July 29, 2020 By Allie Griffin
Rep. Alexandria Ocasio-Cortez has come out against the plan to build a $2 billion AirTrain to LaGuardia Airport and said she does not want the federal government to allocate COVID-19 relief funds to support the project.
The future of the project to construct a 1.5-mile AirTrain from Willets Point to LaGuardia Airport is uncertain, as the coronavirus pandemic has delivered a major blow to the state economy and budget.
At the end of May, Governor Andrew Cuomo called on the federal government to help fund Port Authority infrastructure projects, including the AirTrain, which he said would have the added benefit of giving the economy a boost.
However, many residents who live near the proposed route don’t want the project and thus oppose federal funding for it.
Ocasio-Cortez came out against the plan today in the wake of local groups calling up various congress members– in a coordinated effort– asking them to block the allocation of federal funds for the LGA AirTrain.
The congresswoman released a statement today in which she said bailing out the project would be a slap in the face to the surrounding East Elmhurst community — one of the hardest hit by the pandemic.
“While state and local funding is desperately needed in the next COVID-19 relief package, it would be the ultimate insult to finally send aid to this community in the form of a project that they firmly oppose and that could further jeopardize their health and safety,” she said.
The AirTrain would provide a link between the Willets Point Station and the airport. The public could access the Willets Point Station via the Long Island Railroad or 7 train and then take it to LaGuardia Airport.
However, many residents argue that the 7-train is typically overcrowded and can’t support additional riders, particularly those with luggage.
The raised tracks would be built along the Flushing Bay waterfront, which has also raised concern among environmentalists.
Guardians of Flushing Bay, a local coalition that has been critical of the LGA AirTrain, organized a call to action against funding the project earlier this month.
“The AirTrain is an unnecessary vanity project,” the group posted on Twitter. They asked Queens residents to call their representatives about the plan at the start of July.
Ocasio-Cortez, today, said she stands with the coalition, as well as several other community groups and Queens Community Board 3 that oppose the AirTrain project.
“Until such time as a new route is identified, or the community’s concerns are sufficiently alleviated, no federal COVID-19 relief funding should be granted to the Port Authority for the purpose of constructing the AirTrain,” she said.
It’s not the first time the Congresswoman has criticized the project.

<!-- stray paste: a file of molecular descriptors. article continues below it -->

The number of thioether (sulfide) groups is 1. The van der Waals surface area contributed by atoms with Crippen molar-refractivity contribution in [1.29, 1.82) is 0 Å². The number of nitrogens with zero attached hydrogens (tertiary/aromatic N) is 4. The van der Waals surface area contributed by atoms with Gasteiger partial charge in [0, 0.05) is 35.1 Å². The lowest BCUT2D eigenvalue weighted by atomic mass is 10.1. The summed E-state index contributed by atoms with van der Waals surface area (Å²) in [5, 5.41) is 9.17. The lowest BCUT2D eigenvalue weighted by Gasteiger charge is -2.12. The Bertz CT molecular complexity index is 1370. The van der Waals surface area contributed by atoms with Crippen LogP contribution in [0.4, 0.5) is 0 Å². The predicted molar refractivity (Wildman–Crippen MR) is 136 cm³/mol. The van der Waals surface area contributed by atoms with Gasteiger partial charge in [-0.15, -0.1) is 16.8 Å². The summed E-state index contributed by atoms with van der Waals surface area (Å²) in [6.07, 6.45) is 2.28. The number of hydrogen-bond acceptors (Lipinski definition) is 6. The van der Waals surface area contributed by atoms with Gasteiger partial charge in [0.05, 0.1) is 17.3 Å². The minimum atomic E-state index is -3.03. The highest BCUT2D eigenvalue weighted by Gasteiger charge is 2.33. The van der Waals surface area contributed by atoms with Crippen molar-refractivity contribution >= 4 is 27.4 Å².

In January, she wrote a letter to the Federal Aviation Administration questioning why the agency rejected several alternative plans for transportation to LaGuardia Airport.
However, the project does have some support.
A coalition of economic development groups, unions, civic stakeholders and local businesses known as “A Better Way to LGA” are backing the project.
The group argues that the AirTrain would reduce traffic on Grand Central Parkway and local streets, ease parking issues and car pollution, and provide reliable, predictable travel times for LaGuardia travelers. The proposed route would also not displace any local residents or businesses.
The coalition includes the Queens Chamber of Commerce, the Queens EDC and the Greater Jamaica Development Corporation among others.
In 2014, Governor Cuomo announced that the estimated cost for the LaGuardia Air Train was $450 million with a completion date of 2019. The Port Authority has budgeted $2.05 billion of funding within the $36 billion 2017 – 2026 Ten Year Capital Plan for the LaGuardia Air Train. This doesn’t include several hundred million more which is necessary to relocate the NYC Transit Casey Stangel Bus Depot. There is no funding within the MTA $51 billion 2020 – 2024 to pay for this cost. The Federal Aviation Administration will not issue a environmental NEPA finding until 2021.Costs would be further refined as the project progresses through the environmental review process, preliminary and final design, award of construction contracts followed by change orders during construction, due to changes in scope or unforeseen site conditions. The final Air Train cost could end up several hundred million to a billion or higher. Six years have passed with little progress. There are no completed environmental documents or any preliminary design and engineering efforts necessary to validate construction costs. Who can predict the final cost and completion date?
There was always only $3 billion allocated toward the $10 billion new Port Authority midtown Manhattan Bus Terminal. This project has carried a $7 billion shortfall for years. The project has never advanced beyond the environmental review process. There has never been a final determination to rebuild at the existing site or relocate to the Javits Convention Center. Nobody knows if the PA has talked to the Federal Transit Administration about potential funding down the road. No one can predict the final cost and completion date.
Mr.Cotton reminds me of Chicken Little who said “the sky is falling.”
(Larry Penner — transportation advocate, historian and writer who previously worked 31 years for the Federal Transit Administration Region 2 New York Office. This included the development, review, approval and oversight for billions in capital projects and programs for the MTA, NYC Transit bus and subway, Staten Island Rail Road, Long Island and Metro North Rail Roads, MTA Bus, New Jersey Transit along with 30 other transit agencies in NY & NJ).